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Heading for the light: a word about Supergroups

May 20, 2013

Now where was I? Well, I’ll tell you: I was Under Pressure, All Shook Up, in Darkness, but now I’m Heading for the light.

OK, that’s a touch melodramatic and not strictly accurate, but I quite liked writing it so I shall leave it be. It was the means, really to get to the third- and fourth-named of those songs, the former from the Human League’s classic album Dare;  the latter an optimistic track from the Travelling Wilburys’ first album (not their second album: Travelling Wilburys vol 3), accurately expressing something of my personal situation just now. But the reason for mentioning it is not to found an excuse to get all personal and describe what will not interest you; rather the opposite. Let’s just say that it’s part of the back story to a piece which, as always, starts with the music.

The Travelling Wilburys really were a supergroup. No, let’s be more emphatic: if there were ever a collection of artists deserved to be capitalised, emboldened and italicised, it’s the Travelling Wilburys: they were a Supergroup. Five major music stars, with nothing to prove to anyone, combining their talents apparently because they felt like it. By “major star” I mean, of course, that I had heard of them before. When I looked at the The Place Where All Things May Be Learned I found all-too-many examples of supergroup who just don’t seem to count, either as a super assembly or as an assembly of supers. I could go on about that but I’d only reveal my own ignorance, so we’ll change tack, pausing only to tip our hats to the first genuine Supergroup, who were so super that they didn’t even bother to give themselves a name. A casual and unplanned jam session by Carl Perkins, Jerry Lee Lewis, Johnny Cash and Elvis was dubbed The Million Dollar Quartet in a newspaper the following day, by which time the group had gone their separate ways without once mentioning musical differences. The session was recorded, but the recordings weren’t very good; I think the occasion was more about the moment than the music. So instead of linking to it, I’m cheating, and linking to a promotional performance given by the cast of the modern musical Million Dollar Quartet. It’s a great homage to the original artists and their music, a tradition stretching back much longer than the 1960s.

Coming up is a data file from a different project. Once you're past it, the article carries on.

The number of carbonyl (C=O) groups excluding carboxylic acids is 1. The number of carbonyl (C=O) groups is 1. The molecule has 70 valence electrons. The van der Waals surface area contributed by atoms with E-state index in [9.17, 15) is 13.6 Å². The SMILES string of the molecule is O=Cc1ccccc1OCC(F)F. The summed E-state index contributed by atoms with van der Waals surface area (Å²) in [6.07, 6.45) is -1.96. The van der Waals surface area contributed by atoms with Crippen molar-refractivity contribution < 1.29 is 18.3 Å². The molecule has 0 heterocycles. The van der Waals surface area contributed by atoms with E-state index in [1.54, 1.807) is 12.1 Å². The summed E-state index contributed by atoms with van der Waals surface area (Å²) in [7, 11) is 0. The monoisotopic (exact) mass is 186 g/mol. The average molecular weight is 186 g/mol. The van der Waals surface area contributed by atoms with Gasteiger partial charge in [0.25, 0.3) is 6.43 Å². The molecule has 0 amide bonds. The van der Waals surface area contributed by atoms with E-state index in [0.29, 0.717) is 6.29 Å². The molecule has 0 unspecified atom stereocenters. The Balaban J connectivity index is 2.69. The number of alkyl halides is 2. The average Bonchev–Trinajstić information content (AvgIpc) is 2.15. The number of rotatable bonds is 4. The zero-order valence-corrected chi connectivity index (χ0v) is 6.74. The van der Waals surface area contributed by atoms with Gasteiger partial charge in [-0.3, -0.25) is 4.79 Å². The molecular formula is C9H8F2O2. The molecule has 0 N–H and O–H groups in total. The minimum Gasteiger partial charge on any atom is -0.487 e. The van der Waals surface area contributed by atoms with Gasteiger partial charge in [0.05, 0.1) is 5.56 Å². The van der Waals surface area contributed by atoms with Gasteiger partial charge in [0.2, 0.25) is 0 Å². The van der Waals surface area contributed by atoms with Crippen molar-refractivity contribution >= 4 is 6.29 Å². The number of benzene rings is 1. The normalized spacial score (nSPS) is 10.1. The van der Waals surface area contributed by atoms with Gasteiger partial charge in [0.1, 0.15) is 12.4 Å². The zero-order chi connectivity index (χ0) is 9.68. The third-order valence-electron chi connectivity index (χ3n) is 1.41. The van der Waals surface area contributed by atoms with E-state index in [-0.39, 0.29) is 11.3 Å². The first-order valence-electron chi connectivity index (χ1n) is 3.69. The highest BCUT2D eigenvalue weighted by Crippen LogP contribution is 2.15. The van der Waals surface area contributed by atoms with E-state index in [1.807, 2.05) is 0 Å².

Caroline sent me a text two days ago advising me to listen to At the Indie Disco by The Divine Comedy, whom I’ve admired for years. One feature of the song certain to appeal to me is the various approving references to bands and singers that I used to listen to (when I was too uncool to go to indie discos). It does seem right for musicians to acknowledge their musical forebears; but it can go too far. Dad lent me a copy of Palestrina, a 1917 opera by Hans Pfitzner about the 16th Century Italian composer. Had you heard of Pfitzner before now? No, neither had I. And do you think you’ll hear of him again? Well it won’t be from me. The opera is slow, ponderous and indigestible. At least the first hour or so is; I gave up after that.

For a total change of subject I’m going to turn to Rameau. I borrowed another of his operas from Dad a couple of weeks ago: Platée. (I realise it must seem to some as if I’m always borrowing from Dad’s collection. Let me assure you: I do give them back.) Platée is a mannered, comic opera (or ballet bouffon, in its original presentation) which was popular during Rameau’s lifetime, but some of the jokes have not worn well. There are hints of pantomime: Platée herself – an unattractive nymph who believes herself beloved of Jupiter (a deception he practises as part of a trick he is playing on Juno) – is written for a male voice. There is the regular use of what I think of as vocal slapstick – the repetition of single syllables in a sort of “ka-ka-ka-ka” way, for, er, comic effect. But on the plus side, even though Rameau’s power is really at its greatest in his dramatic works, the music is rich and textured and has real bite. Try this extract; I don’t know much about the performance from which it is taken, but the photos suggest an interesting production.

Rameau was a close contemporary of Bach and Handel, and while he was doing his stuff in France, they were equally (if not more) prolific in Germany and Britain. Which gets me thinking about Handel’s Foundling Anthem, written by Handel in support of the Foundling Hospital in Bloomsbury (like Messiah, another charity concert) and led to annual concerts given there. The performance we saw last year was really rather a special event.The_Foundling_Hospital_a_birds_eye_view_1753_engraving_by_T.Bowles_after_L.P.Boitard__Coram_in_the_care_of_the_Foundling_MuseumFor one thing, the music is of the first order. For another, it took place in the beautiful Foundling Museum. And for another, brother Richard was directing and playing, and sister-in-law Maddie was singing. How cool was that? Just so you can have a flavour of it, here is The charitable shall be had in everlasting remembrance. Imagine listening to that 250 years ago. If they’d had stadium rock venues in 18th Century Europe, Handel would have filled them, without question.

Bach, Handel and Rameau. Add Mozart (through a time warp) – and that would be a supergroup.


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